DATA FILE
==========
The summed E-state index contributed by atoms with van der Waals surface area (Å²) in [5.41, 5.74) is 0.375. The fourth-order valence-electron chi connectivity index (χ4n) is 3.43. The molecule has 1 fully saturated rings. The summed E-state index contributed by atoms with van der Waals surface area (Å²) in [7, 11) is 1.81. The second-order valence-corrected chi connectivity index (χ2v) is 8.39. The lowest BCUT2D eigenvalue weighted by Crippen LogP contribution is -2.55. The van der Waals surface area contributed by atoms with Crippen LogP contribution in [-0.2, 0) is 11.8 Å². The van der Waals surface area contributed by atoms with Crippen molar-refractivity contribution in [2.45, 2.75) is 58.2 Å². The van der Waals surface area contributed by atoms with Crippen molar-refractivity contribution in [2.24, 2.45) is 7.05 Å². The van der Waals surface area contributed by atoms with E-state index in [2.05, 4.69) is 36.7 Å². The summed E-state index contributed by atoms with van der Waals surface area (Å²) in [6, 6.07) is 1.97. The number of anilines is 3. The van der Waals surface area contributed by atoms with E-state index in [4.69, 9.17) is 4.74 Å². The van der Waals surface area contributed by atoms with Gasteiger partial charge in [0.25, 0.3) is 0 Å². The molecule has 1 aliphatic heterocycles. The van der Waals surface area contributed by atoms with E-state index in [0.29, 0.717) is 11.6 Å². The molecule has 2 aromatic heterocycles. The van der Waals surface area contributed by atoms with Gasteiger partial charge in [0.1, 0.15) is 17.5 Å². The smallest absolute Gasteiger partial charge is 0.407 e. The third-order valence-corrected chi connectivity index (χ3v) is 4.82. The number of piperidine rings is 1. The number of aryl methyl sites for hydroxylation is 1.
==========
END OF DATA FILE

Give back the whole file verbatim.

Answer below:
The summed E-state index contributed by atoms with van der Waals surface area (Å²) in [5.41, 5.74) is 0.375. The fourth-order valence-electron chi connectivity index (χ4n) is 3.43. The molecule has 1 fully saturated rings. The summed E-state index contributed by atoms with van der Waals surface area (Å²) in [7, 11) is 1.81. The second-order valence-corrected chi connectivity index (χ2v) is 8.39. The lowest BCUT2D eigenvalue weighted by Crippen LogP contribution is -2.55. The van der Waals surface area contributed by atoms with Crippen LogP contribution in [-0.2, 0) is 11.8 Å². The van der Waals surface area contributed by atoms with Crippen molar-refractivity contribution in [2.45, 2.75) is 58.2 Å². The van der Waals surface area contributed by atoms with Crippen molar-refractivity contribution in [2.24, 2.45) is 7.05 Å². The van der Waals surface area contributed by atoms with E-state index in [2.05, 4.69) is 36.7 Å². The summed E-state index contributed by atoms with van der Waals surface area (Å²) in [6, 6.07) is 1.97. The number of anilines is 3. The van der Waals surface area contributed by atoms with E-state index in [4.69, 9.17) is 4.74 Å². The van der Waals surface area contributed by atoms with Gasteiger partial charge in [0.25, 0.3) is 0 Å². The molecule has 1 aliphatic heterocycles. The van der Waals surface area contributed by atoms with E-state index in [0.29, 0.717) is 11.6 Å². The molecule has 2 aromatic heterocycles. The van der Waals surface area contributed by atoms with Gasteiger partial charge in [0.1, 0.15) is 17.5 Å². The smallest absolute Gasteiger partial charge is 0.407 e. The third-order valence-corrected chi connectivity index (χ3v) is 4.82. The number of piperidine rings is 1. The number of aryl methyl sites for hydroxylation is 1.